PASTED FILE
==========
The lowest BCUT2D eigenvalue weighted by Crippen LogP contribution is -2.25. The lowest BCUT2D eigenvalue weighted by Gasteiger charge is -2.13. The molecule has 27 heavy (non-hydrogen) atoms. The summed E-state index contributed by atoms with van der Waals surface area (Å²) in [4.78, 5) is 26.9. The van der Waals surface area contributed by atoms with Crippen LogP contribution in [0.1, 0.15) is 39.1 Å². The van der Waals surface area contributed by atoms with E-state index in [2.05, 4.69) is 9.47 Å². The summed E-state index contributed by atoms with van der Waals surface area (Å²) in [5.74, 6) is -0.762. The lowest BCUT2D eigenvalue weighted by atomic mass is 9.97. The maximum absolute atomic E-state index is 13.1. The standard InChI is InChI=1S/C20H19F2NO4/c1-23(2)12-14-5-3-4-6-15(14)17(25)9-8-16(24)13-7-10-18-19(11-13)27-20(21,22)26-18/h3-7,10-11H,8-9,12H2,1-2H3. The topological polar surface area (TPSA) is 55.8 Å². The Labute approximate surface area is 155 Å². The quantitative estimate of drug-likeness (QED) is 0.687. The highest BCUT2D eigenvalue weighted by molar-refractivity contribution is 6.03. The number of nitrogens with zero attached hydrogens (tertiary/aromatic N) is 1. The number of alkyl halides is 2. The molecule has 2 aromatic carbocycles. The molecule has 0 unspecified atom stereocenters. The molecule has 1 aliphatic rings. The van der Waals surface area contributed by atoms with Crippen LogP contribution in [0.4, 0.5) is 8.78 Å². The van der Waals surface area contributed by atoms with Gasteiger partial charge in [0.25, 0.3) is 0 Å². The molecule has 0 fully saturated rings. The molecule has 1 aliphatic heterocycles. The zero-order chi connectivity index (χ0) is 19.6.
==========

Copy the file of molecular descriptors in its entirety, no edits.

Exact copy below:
The lowest BCUT2D eigenvalue weighted by Crippen LogP contribution is -2.25. The lowest BCUT2D eigenvalue weighted by Gasteiger charge is -2.13. The molecule has 27 heavy (non-hydrogen) atoms. The summed E-state index contributed by atoms with van der Waals surface area (Å²) in [4.78, 5) is 26.9. The van der Waals surface area contributed by atoms with Crippen LogP contribution in [0.1, 0.15) is 39.1 Å². The van der Waals surface area contributed by atoms with E-state index in [2.05, 4.69) is 9.47 Å². The summed E-state index contributed by atoms with van der Waals surface area (Å²) in [5.74, 6) is -0.762. The lowest BCUT2D eigenvalue weighted by atomic mass is 9.97. The maximum absolute atomic E-state index is 13.1. The standard InChI is InChI=1S/C20H19F2NO4/c1-23(2)12-14-5-3-4-6-15(14)17(25)9-8-16(24)13-7-10-18-19(11-13)27-20(21,22)26-18/h3-7,10-11H,8-9,12H2,1-2H3. The topological polar surface area (TPSA) is 55.8 Å². The Labute approximate surface area is 155 Å². The quantitative estimate of drug-likeness (QED) is 0.687. The highest BCUT2D eigenvalue weighted by molar-refractivity contribution is 6.03. The number of nitrogens with zero attached hydrogens (tertiary/aromatic N) is 1. The number of alkyl halides is 2. The molecule has 2 aromatic carbocycles. The molecule has 0 unspecified atom stereocenters. The molecule has 1 aliphatic rings. The van der Waals surface area contributed by atoms with Crippen LogP contribution in [0.4, 0.5) is 8.78 Å². The van der Waals surface area contributed by atoms with Gasteiger partial charge in [0.25, 0.3) is 0 Å². The molecule has 0 fully saturated rings. The molecule has 1 aliphatic heterocycles. The zero-order chi connectivity index (χ0) is 19.6.